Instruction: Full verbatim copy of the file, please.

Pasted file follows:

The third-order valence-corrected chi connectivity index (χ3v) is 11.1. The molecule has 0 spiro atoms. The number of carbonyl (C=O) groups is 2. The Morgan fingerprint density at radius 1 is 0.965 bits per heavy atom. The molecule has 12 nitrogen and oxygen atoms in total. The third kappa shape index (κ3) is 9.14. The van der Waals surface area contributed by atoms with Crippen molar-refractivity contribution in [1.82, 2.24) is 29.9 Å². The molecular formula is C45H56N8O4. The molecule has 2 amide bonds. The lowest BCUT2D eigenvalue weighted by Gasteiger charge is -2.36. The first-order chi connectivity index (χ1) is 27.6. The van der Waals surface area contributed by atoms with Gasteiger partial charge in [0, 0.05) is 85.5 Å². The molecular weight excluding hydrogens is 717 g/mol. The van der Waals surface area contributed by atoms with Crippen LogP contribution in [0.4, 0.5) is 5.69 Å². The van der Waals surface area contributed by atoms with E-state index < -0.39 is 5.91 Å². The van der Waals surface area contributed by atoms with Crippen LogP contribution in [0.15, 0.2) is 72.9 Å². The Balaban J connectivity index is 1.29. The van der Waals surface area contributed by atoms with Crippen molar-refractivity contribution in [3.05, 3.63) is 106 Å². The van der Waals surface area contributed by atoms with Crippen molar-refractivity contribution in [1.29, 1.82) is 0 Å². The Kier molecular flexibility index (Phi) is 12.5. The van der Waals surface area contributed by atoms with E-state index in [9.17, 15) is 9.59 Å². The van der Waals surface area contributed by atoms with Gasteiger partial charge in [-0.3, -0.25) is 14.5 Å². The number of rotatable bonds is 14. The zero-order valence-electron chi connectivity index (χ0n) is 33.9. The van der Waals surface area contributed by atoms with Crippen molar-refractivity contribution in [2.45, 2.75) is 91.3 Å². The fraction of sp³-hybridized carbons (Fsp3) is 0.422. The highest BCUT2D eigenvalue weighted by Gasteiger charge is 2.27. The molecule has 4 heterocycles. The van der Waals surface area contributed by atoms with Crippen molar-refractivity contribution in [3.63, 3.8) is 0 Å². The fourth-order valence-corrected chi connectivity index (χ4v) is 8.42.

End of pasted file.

The third-order valence-corrected chi connectivity index (χ3v) is 11.1. The molecule has 0 spiro atoms. The number of carbonyl (C=O) groups is 2. The Morgan fingerprint density at radius 1 is 0.965 bits per heavy atom. The molecule has 12 nitrogen and oxygen atoms in total. The third kappa shape index (κ3) is 9.14. The van der Waals surface area contributed by atoms with Crippen molar-refractivity contribution in [1.82, 2.24) is 29.9 Å². The molecular formula is C45H56N8O4. The molecule has 2 amide bonds. The lowest BCUT2D eigenvalue weighted by Gasteiger charge is -2.36. The first-order chi connectivity index (χ1) is 27.6. The van der Waals surface area contributed by atoms with Gasteiger partial charge in [0, 0.05) is 85.5 Å². The molecular weight excluding hydrogens is 717 g/mol. The van der Waals surface area contributed by atoms with Crippen LogP contribution in [0.4, 0.5) is 5.69 Å². The van der Waals surface area contributed by atoms with E-state index < -0.39 is 5.91 Å². The van der Waals surface area contributed by atoms with Crippen LogP contribution in [0.15, 0.2) is 72.9 Å². The Balaban J connectivity index is 1.29. The van der Waals surface area contributed by atoms with Crippen molar-refractivity contribution in [3.05, 3.63) is 106 Å². The van der Waals surface area contributed by atoms with Crippen molar-refractivity contribution in [1.29, 1.82) is 0 Å². The Kier molecular flexibility index (Phi) is 12.5. The van der Waals surface area contributed by atoms with E-state index in [9.17, 15) is 9.59 Å². The van der Waals surface area contributed by atoms with Gasteiger partial charge in [-0.3, -0.25) is 14.5 Å². The number of rotatable bonds is 14. The zero-order valence-electron chi connectivity index (χ0n) is 33.9. The van der Waals surface area contributed by atoms with Crippen molar-refractivity contribution in [2.45, 2.75) is 91.3 Å². The fraction of sp³-hybridized carbons (Fsp3) is 0.422. The highest BCUT2D eigenvalue weighted by Gasteiger charge is 2.27. The molecule has 4 heterocycles. The van der Waals surface area contributed by atoms with Crippen molar-refractivity contribution in [3.63, 3.8) is 0 Å². The fourth-order valence-corrected chi connectivity index (χ4v) is 8.42.